The Responsibility of Intellectuals and the War In Ukraine

Noam Chomsky is for many perhaps the leading public intellectual, and his work on the criminality of the United States and the way that criminality is masked by propaganda is one of the lynchpins of the worldview of a whole generation of people, including myself — his writings provide a body of work that frames the way we understand the world.

Recently, Chomsky has been talking about the war in Ukraine and has been criticised a lot for, roughly, being an apologist for imperialism: what he never fails to recognize in his own backyard, the thought goes, he excuses when it’s coming from Putin.

Before setting out some reasons for why people think that, some caution. It’s very easy, in an era where a lot of communication gets limited to 280 characters, for detail to get lost. And relevant detail is that Chomsky is very and constantly critical of Putin and the invasion, and concerned both for the Ukrainian people and for others liable to be affected by the war. There’s no reason to think that he’s lying or misrepresenting himself here.

And there’s basically no reason, as far as I can tell, to think he’s deliberately parroting the Kremlin’s line. And nor, as far as I can see, is there any reason to think he has suddenly in his nineties ceased to be someone who cares about the world and whom we should read with respect. He is not in the same league as the dumbass provocateurs one can easily find on Twitter.

Nevertheless, there is reason to think that he selects some facts to the exclusion of others, that he approaches the topic from a pre-determined ideological perspective, and that this means his analysis is lacking. And I want to present a way of thinking about why that might be, and what consequences it has for how we read the work of him and other public intellectuals. And the way I want to do is by following Chomsky himself, who in 1967 famously asked: what is the responsibility of intellectuals?

In the essay, he writes:

“Intellectuals are in a position to expose the lies of governments, to analyze actions according to their causes and motives and often hidden intentions. In the Western world, at least, they have the power that comes from political liberty, from access to information and freedom of expression. For a privileged minority, Western democracy provides the leisure, the facilities, and the training to seek the truth lying hidden behind the veil of distortion and misrepresentation, ideology and class interest, through which the events of current history are presented to us.”

This represents a fundamentally optimistic picture of the world. The truth can be discovered. When it comes to political truth, Chomsky says, we needn’t be deferential to social scientists. We, educated people with time, can go behind the ‘veil of distortion’ and find out political reality, can get beyond ideology and misrepresentation.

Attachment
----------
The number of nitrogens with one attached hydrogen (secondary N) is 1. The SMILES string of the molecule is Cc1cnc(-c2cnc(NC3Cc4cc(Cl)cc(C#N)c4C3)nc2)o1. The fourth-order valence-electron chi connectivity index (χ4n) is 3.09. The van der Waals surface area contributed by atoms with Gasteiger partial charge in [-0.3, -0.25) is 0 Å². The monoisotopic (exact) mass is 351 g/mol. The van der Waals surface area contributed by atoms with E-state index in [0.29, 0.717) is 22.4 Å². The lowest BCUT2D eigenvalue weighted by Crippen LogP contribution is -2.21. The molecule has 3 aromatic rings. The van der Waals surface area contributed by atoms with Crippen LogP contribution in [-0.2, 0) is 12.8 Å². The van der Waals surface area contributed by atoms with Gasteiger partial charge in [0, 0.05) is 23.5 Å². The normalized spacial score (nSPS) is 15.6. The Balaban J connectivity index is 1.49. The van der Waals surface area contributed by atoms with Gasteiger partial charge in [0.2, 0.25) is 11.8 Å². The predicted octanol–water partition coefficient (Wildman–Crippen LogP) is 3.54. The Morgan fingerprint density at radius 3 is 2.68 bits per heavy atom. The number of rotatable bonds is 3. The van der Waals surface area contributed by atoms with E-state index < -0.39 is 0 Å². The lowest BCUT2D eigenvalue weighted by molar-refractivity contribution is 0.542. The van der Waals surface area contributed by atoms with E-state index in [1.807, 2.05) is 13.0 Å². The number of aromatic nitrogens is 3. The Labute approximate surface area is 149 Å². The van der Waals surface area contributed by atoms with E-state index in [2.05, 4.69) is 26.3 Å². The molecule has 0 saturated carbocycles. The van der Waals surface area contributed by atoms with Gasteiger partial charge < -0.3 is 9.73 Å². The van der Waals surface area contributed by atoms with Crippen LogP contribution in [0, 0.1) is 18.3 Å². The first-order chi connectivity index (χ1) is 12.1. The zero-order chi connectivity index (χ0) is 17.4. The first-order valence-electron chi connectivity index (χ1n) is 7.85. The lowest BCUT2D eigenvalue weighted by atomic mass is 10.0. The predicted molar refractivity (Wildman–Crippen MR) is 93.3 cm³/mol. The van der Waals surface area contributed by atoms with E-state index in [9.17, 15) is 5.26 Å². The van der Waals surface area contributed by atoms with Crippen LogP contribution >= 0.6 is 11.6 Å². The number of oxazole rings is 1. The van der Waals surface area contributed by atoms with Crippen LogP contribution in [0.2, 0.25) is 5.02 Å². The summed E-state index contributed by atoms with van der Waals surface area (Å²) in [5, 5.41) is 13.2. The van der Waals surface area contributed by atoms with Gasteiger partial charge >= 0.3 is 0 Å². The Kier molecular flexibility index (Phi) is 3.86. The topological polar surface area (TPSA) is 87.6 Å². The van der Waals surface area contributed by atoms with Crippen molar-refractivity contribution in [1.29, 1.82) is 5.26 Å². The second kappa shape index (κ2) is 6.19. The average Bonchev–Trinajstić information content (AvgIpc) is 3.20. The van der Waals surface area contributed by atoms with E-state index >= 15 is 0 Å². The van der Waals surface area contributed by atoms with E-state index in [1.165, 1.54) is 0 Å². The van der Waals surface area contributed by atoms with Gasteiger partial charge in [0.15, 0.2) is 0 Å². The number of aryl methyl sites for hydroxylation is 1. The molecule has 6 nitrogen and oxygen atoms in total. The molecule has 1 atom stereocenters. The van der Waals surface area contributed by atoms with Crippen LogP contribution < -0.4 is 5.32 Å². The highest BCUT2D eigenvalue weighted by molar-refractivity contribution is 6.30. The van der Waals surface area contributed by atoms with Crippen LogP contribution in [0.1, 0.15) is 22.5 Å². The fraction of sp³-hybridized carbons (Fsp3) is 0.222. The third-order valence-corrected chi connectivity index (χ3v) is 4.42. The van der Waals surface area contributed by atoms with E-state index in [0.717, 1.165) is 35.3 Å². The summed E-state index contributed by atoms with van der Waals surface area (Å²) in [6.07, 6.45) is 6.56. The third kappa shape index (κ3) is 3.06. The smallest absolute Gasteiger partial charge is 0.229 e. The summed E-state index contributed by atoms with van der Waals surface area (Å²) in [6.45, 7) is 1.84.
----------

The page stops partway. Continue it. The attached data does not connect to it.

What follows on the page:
This would be great. And Chomsky’s work, that mostly manifests itself by patiently reading establishment media and quoting what they say when they aren’t quite thinking straight, or when they don’t realize what they’re giving away, provides a model for how to interact with politics. The basic question I’m interested in is whether, using Chomsky himself on Ukraine as a case study, we can recover this optimistic picture of political knowledge.

Before making the case that we can, note however this veil/behind-the-veil model rests on certain presuppositions about how the world works and how we know it. Most fundamentally, it seems to require that the veil be entirely removable: one can take it off to see the pure unblemished reality underneath it.

But maybe that’s not possible for creatures like us. Maybe the veil is too thick — maybe we simply don’t have the the leisure, facilities, and training, to get behind the distortions. On the other hand, maybe veiledness is something like human nature. We always see through veils, we always have a distorted perspective and the best we can do is to try and find out facts from our perspective. This is the perspective that theorists of ideology, for example, would take.

That is woefully abstract, so let’s get concrete. Imagine one veil is a US-centric way of viewing the world and another is an Ukraine-centric way of viewing the world. One under these different veils will naturally seek out and rely on different pieces of evidence. Chomsky, for example, in a discussion from a few months ago, points out

“Sergey Lavrov, Russian Foreign Minister announced at the beginning of the invasion that Russia had two main goals — two main goals. Neutralization of Ukraine and demilitarization. Demilitarization doesn’t mean getting rid of all your arms. It means getting rid of heavy weapons connected to the interaction with NATO aimed at Russia. What his terms meant basically was to turn Ukraine into something like Mexico [i.e. “a sovereign state that can choose its own way in the world, no limitations, but it can’t join a Chinese-run military alliances in placing advanced weapons, Chinese weapons, on the U.S. border, carrying out joint military operations with the People’s Liberation Army, getting training and advanced weapons from Chinese instructors and so on”]… Lavrov’s proposals could plausibly be interpreted as saying: Let’s turn Ukraine into Mexico. Well, that was an option that could have been pursued. Instead, the U.S. preferred to do what I just described as inconceivable for Mexico.”